My hon. Friend talked about DEFRA’s producer responsibility obligations, which it is in the process of reforming. I am clear that, as he indicated, those obligations and the tax are different schemes with different sets of rules and objectives, and they use intentionally different definitions of packaging. The definition for the plastic packaging tax covers products designed to contain, protect, handle, deliver or present goods at any stage in the supply chain. Unlike DEFRA’s responsibility obligations, the tax includes goods that meet that definition even if they are used by an end user. That is in order to better achieve the objective of the tax, which is to reduce the environmental harm caused by plastic.
During silage season, large amounts of silage film are used by farmers throughout the country. I am sure hon. Members are aware of the quantity of plastic used; I see it in my own area of the countryside. As we attempt to reduce the use of non-recycled plastic and the amount of plastic overall that ends up in landfill, it is right and it makes sense for the Government to include the use of plastic for silage in the tax. Like cling film and plastic wraps, silage film meets the definition I outlined because it is suitable for use in the supply chain for the containment of silage, but it can also be used by farmers—the main end users—to make their own silage.
I fully appreciate my hon. Friend’s point, which I will come to in a second. There are two sides to this issue. On the one hand, silage film can be part of the supply chain; on the other, it can be used by farmers, as end users, to make their own silage by wrapping grass and other crops with the film. If the Government exempted silage wrap and similar items, such as pallet wrap and cling film, we would be shying away from dealing with the overall challenge posed by the use of plastic packaging. That would undermine the aim of this tax, which is to reduce the environmental harm caused by plastic. I do not for a moment dispute that the film is part of the process of turning grass into silage. However, that does not exempt it from falling within the definition for the tax.
That definition is targeted so that it does not include plastic packaging products that are essential for goods to be used, in contrast to products that are essential for goods to be manufactured. Therefore, products such as tea bags, coffee pods, inhalers and lighters are not taxable because the product contained by the packaging simply could not be used by the end user without the packaging. However, that is not the case for silage film.
The Minister has accepted that farmers cannot get silage without silage film. Grass cannot ferment without it. Should it therefore not fall under the heading of plastic packaging that is an integral part of the good? Simply put, it is needed to produce silage. The Minister briefly said that there had been wide consultation. Did any farming unions across the United Kingdom contribute to the consultation? If not, does that not suggest that they did not think they were affected by the change?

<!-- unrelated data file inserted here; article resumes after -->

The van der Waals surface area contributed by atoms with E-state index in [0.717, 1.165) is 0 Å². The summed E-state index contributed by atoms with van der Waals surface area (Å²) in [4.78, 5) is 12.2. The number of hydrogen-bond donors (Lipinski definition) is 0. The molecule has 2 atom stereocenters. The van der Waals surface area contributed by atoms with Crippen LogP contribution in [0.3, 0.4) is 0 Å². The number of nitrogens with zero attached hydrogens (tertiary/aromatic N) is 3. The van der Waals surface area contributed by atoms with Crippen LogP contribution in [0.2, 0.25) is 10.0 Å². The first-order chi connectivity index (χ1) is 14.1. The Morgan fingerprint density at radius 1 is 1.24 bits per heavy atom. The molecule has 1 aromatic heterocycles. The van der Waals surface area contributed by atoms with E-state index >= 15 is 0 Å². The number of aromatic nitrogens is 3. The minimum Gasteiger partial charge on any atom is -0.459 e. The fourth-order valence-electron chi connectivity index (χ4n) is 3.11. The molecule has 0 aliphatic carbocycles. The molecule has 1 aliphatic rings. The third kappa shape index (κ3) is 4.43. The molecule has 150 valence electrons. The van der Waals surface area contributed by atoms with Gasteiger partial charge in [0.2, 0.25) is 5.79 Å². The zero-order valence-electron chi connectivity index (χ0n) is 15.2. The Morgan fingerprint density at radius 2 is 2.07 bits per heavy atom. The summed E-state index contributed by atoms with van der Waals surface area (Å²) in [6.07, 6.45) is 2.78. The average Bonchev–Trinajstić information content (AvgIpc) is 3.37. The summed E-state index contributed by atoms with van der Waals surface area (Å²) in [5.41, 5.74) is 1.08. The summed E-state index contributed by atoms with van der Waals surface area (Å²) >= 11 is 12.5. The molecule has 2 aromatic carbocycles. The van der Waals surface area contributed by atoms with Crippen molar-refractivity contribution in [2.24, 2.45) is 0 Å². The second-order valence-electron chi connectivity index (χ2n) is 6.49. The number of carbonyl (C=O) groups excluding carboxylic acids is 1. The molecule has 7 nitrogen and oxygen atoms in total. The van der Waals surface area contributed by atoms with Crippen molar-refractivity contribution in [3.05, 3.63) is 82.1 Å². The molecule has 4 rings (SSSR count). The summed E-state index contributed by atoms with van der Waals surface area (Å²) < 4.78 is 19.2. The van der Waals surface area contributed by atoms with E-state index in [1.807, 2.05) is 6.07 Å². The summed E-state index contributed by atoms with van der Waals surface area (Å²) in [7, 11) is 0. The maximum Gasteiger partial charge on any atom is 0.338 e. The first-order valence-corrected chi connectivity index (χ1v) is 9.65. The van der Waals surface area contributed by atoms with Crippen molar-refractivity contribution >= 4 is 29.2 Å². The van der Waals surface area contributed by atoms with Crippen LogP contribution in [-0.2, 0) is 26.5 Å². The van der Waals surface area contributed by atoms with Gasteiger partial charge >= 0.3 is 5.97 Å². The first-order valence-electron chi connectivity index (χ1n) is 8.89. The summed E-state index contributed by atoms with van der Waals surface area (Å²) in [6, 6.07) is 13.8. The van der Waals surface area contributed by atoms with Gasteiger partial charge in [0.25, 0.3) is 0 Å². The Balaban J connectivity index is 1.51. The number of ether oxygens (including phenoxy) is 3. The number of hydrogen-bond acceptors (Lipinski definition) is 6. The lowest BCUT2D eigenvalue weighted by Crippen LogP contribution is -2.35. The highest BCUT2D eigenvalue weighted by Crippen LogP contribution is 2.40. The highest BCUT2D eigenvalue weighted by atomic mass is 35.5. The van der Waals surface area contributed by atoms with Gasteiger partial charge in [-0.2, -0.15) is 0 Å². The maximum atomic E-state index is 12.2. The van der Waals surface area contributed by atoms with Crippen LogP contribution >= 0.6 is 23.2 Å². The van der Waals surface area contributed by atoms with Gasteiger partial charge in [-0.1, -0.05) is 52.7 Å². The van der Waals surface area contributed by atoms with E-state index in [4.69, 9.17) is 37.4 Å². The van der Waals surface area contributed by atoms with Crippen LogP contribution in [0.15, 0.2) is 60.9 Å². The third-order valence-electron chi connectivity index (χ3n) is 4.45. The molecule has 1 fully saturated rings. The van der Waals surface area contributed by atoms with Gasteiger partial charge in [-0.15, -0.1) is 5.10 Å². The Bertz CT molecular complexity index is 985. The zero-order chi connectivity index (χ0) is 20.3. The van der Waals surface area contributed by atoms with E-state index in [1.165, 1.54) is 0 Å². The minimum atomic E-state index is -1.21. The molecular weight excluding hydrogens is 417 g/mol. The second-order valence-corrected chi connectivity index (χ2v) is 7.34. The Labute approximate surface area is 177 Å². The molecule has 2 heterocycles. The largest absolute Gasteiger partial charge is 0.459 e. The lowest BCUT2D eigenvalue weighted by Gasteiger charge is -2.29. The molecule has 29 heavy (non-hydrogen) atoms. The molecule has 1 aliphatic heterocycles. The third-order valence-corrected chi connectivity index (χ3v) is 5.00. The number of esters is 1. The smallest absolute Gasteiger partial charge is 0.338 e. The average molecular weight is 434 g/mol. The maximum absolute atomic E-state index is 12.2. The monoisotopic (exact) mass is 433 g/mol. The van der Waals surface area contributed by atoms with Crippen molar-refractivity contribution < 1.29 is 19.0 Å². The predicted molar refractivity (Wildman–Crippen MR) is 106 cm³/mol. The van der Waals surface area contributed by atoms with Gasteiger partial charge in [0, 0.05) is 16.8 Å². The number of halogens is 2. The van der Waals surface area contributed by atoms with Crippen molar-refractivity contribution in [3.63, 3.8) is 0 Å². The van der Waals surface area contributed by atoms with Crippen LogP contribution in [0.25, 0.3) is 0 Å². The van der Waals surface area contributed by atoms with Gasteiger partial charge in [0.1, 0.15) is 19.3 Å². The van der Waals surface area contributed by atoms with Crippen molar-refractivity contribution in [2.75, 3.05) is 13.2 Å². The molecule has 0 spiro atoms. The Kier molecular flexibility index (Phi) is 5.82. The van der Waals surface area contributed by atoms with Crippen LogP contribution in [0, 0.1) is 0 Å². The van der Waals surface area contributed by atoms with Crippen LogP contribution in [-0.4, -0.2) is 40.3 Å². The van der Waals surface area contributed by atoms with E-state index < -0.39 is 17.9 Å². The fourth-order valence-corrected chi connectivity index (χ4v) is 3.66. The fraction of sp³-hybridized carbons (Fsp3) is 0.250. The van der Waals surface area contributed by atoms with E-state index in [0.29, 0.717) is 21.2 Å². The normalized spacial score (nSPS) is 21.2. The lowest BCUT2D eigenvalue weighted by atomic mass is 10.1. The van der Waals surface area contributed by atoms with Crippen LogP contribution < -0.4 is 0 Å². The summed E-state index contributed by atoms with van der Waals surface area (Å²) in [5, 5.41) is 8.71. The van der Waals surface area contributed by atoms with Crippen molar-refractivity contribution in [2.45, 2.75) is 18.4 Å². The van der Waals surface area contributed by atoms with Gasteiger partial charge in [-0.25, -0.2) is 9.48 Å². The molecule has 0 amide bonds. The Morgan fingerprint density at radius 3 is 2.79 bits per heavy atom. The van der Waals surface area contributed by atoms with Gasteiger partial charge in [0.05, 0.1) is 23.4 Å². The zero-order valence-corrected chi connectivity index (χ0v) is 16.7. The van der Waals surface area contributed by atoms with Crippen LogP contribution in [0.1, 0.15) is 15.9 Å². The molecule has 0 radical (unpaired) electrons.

I am happy to get back to my hon. Friend on the conversations that have taken place with different sectors, including the agriculture sector, that were part of work done over the last couple of years on the introduction of the tax.
The definition is set such that it does not include plastic packaging products that are essential for goods to be used, such as coffee pods or asthma inhalers. However, where single-use plastic is required for something to be made, as is the case with silage, it does fall within the definition.
We are getting to a perverse situation where things such as coffee pods or perforated bags for boiling rice, which there is no need to use as rice can be cooked without the plastic and coffee can be made without single-use plastic pods, are exempt from the tax, yet silage film, which is an integral part of the process and which there is no way around using, falls within the tax. That is not achieving the objectives. It will seem bizarre to people that we exempt plastic coffee pods but not silage film. Plastic coffee pods cannot be drunk.
I gave examples of some specific products where the plastic is inherently part of the product—ink cartridges would be another. I recognise that there are some kinds of plastic that are harder to make using recycled plastics. One objective of the tax is to improve the rationale and incentives for the development of plastic packaging that uses more recycled plastic, and to make sure that more plastic is recycled and re-enters the supply chain. Although that will not necessarily happen immediately, it is part of shifting the incentives to encourage businesses to innovate and develop those products. We are already seeing that; as my hon. Friend the Member for Amber Valley knows, Berry BPI is already making great strides in producing high-quality recycled plastic that can be used for a variety of purposes, including agricultural purposes. I know that other businesses are working on this and, with the incentives, more will follow suit.
In conclusion, I reiterate that we have worked closely with manufacturers, importers, the devolved Administrations and others affected by this tax at every stage of its introduction. HMRC has been working closely with the industry, and that has informed the development of the categories of products that are in and out of scope of the tax. I assure hon. Members that HMRC and the Treasury are continuing those conversations and listening to industry. I am confident that by incentivising innovation and encouraging new ideas across our economy, including in agriculture, we will ultimately achieve huge benefits for the environment, nature and the world.
Question put and agreed to.